Rising inflation is putting the markets on edge and leading to fears of a recession. This week’s latest consumer price index revealed a sharp 9.1% year-on-year increase in June, prompting Treasury Secretary Janet Yellen to say inflation in the US is “unacceptably high”.
The causes of the steep jumps include high commodity and energy prices due to supply shortages and the Russian war in Ukraine, record amounts of government spending on economic stimulus and low interest rates during the Covid-19 pandemic, and ongoing labor shortages. and supply chain problems associated with increasing demand for.
But one investor argues there’s another major factor to blame: millennials.
“Look, what not everyone is including in the conversation is what really causes inflation, which is too many people with too much money chasing too few goods,” Bill Smead, chief investment officer at Smead Capital Management, told CNBC’s “Squawk Box Europe” on Thursday.
Smead explained that there are an estimated 92 million millennials in the US, mostly aged 27 to 42. “The last time we saw what we call ‘wolverine inflation’ — an inflation that is difficult for policymakers to stop — was when 75 million baby boomers had replaced 44 million silent-generation people by the 1970s.”
“So we have a lot of people in the United States (ages 27 to 42) who put off buying a house, buying a car, about seven years later than most generations,” he said.
“But in the past two years, they’ve all come to the party together, and this is just the beginning of a 10- to 12-year period where there are about 50% more people wanting these things than in the previous group.”
“So the Fed can tighten lending, but it won’t reduce the number of people who want these supplies compared to the previous group,” Smead said.
Burnout was named as one of the top three reasons for younger workers leaving their jobs in the past two years, according to Deloitte’s research.
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Many millennials would disagree with the idea that they all have a lot of money and are now buying assets – according to a number of surveys conducted in the past two years, more than 60% of millennials are putting off buying a home because of student debt or the simple cost of houses compared to wages. This generation is also the one with the fastest growing debt burden.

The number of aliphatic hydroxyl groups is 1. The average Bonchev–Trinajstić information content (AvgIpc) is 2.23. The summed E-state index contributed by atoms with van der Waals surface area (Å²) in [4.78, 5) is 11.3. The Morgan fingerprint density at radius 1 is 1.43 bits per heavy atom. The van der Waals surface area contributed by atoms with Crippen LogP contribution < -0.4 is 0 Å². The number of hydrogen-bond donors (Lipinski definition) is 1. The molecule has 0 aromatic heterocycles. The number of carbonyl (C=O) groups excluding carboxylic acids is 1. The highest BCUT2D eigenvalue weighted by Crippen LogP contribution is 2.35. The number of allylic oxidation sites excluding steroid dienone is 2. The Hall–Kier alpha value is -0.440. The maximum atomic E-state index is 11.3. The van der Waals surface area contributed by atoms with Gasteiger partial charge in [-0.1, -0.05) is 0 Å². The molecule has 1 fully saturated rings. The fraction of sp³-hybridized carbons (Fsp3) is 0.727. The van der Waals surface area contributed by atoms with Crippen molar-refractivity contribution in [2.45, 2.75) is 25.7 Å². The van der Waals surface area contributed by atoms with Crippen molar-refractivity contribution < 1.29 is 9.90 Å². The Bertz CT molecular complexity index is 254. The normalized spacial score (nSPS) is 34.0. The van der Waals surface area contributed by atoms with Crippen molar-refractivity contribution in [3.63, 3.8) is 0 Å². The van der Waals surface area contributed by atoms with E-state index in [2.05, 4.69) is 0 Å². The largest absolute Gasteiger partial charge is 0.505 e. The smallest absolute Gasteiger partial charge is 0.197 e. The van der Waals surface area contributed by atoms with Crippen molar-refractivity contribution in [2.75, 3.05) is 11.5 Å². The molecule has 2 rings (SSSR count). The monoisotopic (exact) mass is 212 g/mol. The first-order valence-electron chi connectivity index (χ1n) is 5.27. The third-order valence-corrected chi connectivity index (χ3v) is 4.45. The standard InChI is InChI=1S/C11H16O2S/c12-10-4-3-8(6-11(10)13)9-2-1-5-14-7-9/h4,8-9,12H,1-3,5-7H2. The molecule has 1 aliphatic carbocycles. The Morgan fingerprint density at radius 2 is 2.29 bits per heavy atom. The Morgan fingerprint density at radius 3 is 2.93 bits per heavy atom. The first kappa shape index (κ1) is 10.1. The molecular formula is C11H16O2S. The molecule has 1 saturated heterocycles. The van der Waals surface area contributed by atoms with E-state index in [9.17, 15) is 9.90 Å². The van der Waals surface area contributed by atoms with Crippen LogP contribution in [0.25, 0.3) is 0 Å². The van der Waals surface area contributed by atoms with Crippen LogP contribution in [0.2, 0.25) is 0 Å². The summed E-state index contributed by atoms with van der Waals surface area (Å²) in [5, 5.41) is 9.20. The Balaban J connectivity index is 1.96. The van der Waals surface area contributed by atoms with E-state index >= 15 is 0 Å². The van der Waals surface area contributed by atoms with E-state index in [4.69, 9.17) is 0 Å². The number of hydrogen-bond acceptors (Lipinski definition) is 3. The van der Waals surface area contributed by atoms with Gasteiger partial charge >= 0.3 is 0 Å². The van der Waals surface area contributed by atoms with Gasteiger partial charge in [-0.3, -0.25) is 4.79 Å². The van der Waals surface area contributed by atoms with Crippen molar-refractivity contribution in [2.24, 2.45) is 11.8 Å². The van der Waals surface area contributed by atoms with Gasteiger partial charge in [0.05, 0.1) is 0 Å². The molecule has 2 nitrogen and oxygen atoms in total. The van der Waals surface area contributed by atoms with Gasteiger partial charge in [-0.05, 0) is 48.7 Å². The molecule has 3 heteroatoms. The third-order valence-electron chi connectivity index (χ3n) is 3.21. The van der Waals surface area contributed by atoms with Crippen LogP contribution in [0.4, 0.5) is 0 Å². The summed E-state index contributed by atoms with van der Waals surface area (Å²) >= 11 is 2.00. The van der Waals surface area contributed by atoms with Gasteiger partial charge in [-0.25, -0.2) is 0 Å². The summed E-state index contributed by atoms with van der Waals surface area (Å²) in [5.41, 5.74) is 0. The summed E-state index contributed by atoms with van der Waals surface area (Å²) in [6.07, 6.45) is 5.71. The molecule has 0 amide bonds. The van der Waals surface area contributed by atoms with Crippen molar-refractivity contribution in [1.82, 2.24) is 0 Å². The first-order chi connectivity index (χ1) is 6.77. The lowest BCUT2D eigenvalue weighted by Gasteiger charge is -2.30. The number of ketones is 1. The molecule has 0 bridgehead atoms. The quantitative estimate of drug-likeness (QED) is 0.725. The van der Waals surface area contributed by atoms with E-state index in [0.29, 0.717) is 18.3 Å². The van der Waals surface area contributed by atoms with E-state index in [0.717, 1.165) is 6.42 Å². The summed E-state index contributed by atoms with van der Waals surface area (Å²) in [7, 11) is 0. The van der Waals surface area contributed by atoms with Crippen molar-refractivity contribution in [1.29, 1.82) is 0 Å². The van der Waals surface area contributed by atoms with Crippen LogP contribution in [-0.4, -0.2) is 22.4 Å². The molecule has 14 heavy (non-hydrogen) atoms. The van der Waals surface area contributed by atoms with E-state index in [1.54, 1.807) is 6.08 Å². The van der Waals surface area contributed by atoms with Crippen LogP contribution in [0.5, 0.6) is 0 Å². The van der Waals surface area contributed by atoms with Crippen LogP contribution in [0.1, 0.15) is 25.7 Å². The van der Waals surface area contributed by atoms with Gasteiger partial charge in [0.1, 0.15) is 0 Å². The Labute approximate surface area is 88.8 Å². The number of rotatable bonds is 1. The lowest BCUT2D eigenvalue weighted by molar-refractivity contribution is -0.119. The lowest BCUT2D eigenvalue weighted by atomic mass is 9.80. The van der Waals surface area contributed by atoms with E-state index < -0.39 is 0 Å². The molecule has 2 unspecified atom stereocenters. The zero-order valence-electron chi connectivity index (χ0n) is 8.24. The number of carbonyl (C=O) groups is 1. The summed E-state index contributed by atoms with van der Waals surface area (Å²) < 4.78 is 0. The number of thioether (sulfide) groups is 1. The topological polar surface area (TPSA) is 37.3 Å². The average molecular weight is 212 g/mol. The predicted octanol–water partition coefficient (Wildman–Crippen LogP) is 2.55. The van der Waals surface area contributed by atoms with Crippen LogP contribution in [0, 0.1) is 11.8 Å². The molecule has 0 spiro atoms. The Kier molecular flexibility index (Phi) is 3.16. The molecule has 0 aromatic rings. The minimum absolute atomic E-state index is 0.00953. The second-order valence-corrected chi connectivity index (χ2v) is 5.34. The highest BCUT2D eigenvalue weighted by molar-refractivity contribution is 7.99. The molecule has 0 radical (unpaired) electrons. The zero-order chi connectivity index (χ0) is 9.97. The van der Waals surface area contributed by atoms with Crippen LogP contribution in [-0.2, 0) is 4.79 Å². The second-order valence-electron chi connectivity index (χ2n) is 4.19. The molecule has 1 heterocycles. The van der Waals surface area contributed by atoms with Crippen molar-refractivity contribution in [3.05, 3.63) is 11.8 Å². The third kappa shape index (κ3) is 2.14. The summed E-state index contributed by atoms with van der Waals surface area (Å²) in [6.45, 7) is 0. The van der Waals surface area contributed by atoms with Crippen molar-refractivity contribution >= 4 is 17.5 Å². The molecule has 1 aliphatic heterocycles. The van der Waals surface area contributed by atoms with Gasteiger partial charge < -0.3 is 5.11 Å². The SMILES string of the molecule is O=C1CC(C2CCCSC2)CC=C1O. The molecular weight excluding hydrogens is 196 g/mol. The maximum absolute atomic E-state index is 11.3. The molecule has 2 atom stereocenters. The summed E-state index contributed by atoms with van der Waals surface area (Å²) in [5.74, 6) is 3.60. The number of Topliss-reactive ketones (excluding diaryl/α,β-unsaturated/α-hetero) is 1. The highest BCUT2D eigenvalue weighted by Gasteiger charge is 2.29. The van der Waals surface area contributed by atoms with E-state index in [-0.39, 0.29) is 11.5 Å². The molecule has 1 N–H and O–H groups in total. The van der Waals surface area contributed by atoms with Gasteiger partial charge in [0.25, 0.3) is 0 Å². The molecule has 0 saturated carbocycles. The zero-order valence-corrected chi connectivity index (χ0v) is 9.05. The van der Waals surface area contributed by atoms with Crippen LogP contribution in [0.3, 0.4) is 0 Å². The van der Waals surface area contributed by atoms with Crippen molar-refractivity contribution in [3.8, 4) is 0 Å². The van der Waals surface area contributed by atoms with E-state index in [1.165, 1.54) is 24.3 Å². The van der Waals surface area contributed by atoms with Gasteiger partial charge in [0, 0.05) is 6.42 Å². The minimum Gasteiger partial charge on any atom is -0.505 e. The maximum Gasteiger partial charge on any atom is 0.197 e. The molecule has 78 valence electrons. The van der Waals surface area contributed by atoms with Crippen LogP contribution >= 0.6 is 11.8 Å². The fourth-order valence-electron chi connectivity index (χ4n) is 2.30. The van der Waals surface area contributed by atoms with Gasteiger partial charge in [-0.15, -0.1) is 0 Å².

Even many of those with enough money are still reluctant. As late as June, the CNBC Millionaire Survey found that millennials are “three times more likely to cut corners on large purchases compared to their baby-boom counterparts.”
44 percent of millennial respondents said higher rates have caused them to put off buying a new home, compared to just 6% of baby boomers. Nearly half of millennial millionaires said they would buy a new home. car delay due to higher rates — more than double the number of baby boomers,” CNBC wrote.
Pressure on the housing market from the pandemic-induced inventory shortage and high competition is also keeping many potential buyers in the late 20s to early 40s age group away.
Largest home buyers’ market by generation
Despite all this, millennials still make up the bulk of the homebuyer market by generation. They are also the largest generation in the US by population.
“Millennials now make up 43% of homebuyers — the largest proportion of any generation — up from 37% last year,” the National Realtors Association found in its latest survey published in March.
The NAR classifies 23- to 31-year-olds as “younger millennials” and 32- to 41-year-olds as “older millennials.”
Eighty-one percent of younger millennials and 48 percent of older millennials were new home buyers, more than other age groups, NAR wrote.
Older millennials made up the “largest generation of buyers” at 25%, and the median age was 36, the study found. The second largest group was Gen Xers at 22% with a median age of 49.
“Some young adults have used the pandemic to their financial advantage by paying off debt and cutting rent costs by moving in with relatives. They are now leaping into ownership of their own homes,” said Jessica Lautz, vice president. -NAR’s president of demographics and behavioral insights. in the report.
The figures still leave many young people out of the picture. According to rental site Apartment List, in 2020, 18% of millennials believed they would pay rent forever, giving up home ownership — nearly double the rate of 10.7% two years earlier.
— Robert Frank of CNBC contributed to this report.